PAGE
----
Understand that even as a lawyer striking out solo, somebody out there has to work for the great numbers of low-income people, somebody has to do DUI defenses, personal injury claims, estate planning and work for ordinary citizens – which few graduates from top law schools can afford to do with the genie of non-dischargeable student loan debts riding on their shoulders. Believe it or not, there are plenty of
solo practitionersin small courts who earn more than the average big firm attorney, and do it with lesser stress.
You can have a life, create it, and enjoy itOnly thing is, you have to keep in mind that success does not come in a day. Unless you are stressed out with a heavy
student loan debtof course, keep patience and keep working. And if, in spite of studying in a tier 3 law school, you happened to incur a heavy debt – start looking for a job as fast as you can, and that does not need to be a job for a lawyer. Then manage your debts and bring your life back on keel.
You might be surprised to learn that millions of U.S. citizens have great lives outside
law firmsand without working billable hours. In fact, for every lawyer out there, there are about 250 ordinary U.S. citizens, and out of the thousands of lawyers in the nation, only a handful is engaged in big law firms. It's those poor souls slogging in the law firms who have a hard time of it, actually. If you graduated from a tier 3 law school it might be safe to assume that you have not incurred the high-student loan debts that cannot be discharged and which turn new graduates witless if they don't get entry into big law. You have a life, those in big law don't. Now make it work.
Please see the following articles for more information about law school, the bar exam and succeeding in your first year of practice:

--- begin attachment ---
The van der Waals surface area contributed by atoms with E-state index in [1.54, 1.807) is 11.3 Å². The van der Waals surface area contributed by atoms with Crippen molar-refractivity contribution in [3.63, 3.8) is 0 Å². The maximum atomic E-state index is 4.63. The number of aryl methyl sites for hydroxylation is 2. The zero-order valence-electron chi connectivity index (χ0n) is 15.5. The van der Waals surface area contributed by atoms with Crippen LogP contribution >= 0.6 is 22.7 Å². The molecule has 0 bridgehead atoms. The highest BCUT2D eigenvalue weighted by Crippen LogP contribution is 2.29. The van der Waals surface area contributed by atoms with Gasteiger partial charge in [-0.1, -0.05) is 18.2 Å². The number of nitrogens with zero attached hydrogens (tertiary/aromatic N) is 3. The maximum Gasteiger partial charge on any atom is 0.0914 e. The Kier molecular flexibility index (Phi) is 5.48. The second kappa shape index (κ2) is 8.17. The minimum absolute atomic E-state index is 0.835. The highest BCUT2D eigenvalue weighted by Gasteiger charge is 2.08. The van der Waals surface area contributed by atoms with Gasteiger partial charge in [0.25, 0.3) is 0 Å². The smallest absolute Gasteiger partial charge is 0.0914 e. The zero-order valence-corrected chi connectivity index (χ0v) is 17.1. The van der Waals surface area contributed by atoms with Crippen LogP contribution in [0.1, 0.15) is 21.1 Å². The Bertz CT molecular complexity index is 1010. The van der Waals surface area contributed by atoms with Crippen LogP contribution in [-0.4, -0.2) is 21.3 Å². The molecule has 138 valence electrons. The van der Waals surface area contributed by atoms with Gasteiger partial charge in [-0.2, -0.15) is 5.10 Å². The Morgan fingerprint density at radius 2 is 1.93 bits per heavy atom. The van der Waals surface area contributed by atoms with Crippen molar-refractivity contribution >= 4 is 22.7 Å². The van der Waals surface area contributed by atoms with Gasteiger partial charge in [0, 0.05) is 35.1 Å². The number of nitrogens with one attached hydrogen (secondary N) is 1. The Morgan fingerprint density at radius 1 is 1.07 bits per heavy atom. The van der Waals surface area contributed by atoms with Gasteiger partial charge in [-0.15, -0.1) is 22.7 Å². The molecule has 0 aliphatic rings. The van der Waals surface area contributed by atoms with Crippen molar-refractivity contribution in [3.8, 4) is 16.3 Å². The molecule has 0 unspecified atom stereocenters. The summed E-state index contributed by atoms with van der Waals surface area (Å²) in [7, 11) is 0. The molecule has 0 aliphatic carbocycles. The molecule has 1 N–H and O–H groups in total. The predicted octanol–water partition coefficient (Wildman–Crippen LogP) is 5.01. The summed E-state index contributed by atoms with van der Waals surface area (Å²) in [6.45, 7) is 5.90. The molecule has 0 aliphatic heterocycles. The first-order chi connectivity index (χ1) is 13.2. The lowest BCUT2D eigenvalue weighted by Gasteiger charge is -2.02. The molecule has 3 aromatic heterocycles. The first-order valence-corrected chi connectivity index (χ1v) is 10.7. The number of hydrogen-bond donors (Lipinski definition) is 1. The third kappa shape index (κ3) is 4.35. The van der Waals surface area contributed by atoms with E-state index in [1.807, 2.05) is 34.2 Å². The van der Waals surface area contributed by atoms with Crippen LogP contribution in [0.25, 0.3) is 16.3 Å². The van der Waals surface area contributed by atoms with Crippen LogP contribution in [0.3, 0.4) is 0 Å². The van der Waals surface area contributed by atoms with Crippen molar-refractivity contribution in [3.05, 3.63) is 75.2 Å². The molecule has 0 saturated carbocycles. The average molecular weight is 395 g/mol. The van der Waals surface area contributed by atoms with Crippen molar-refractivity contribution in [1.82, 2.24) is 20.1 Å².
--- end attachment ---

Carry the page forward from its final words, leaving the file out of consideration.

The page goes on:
- Acing Law School Exams: Grade-A Advice
- What's Next after Finishing Law School
- First Year of Law School Survival Tips
- Does Law School Rank Determine Success?
- The Three Major Legal Fraternities and Why You May Want to Join One
- Late Bloomers: Going to Law School Later in Life
- Coping with Law School Dismissal
- The Real World: Life after Law School
- Why You Should Think Twice About Remaining in Law (or Going to Law School)
- Should You Marry a Lawyer? A Couple's Guide to Balancing Work, Love and Amibition
- After Law School, B-School: The Rise of M.B.A.'s Among Attorneys
- Law Schools at Historically Black Colleges and Universities
- Non-ABA-Accredited Schools May Offer Good Alternative
- Top Law Schools Analyzed and Ranked By America’s Top Legal Recruiter Harrison Barnes
- The Five Stages of Every Legal Career
- "Guidelines on Reciprocity or "Admission on Motion" among the States as per American Bar Association"
- Pass the Bar in One State, Work in Another
- Taking the Bar in Multiple States
- 10 Ways to Bounce Back After Failing the Bar and Pass on Your Next Attempt
- Don't Panic! Ten Tips for Surviving the Bar Exam
- New York's Exam: The Biggest Baddest Bar
- If You Have Failed the Bar Exam It Is Not the End of the World
- Barriers Fall for Out-of-State Attorneys
- The 10-Step, ''No-Fail'' Guide to Distinguishing Yourself as a First-Year Associate
- The Art of Drafting a Proper Legal Memo
- 5 Tips for First Year Law Firm Associates
- Top 39 Tips for New Litigation Associates and Trial Lawyers: How to Be a Good Litigation Attorney
- 2015 1st Year Salaries and Bonuses of the Top Law Firms
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So you didnt graduate from college or get an MBA. So what? A good work history speaks louder than a couple of degrees.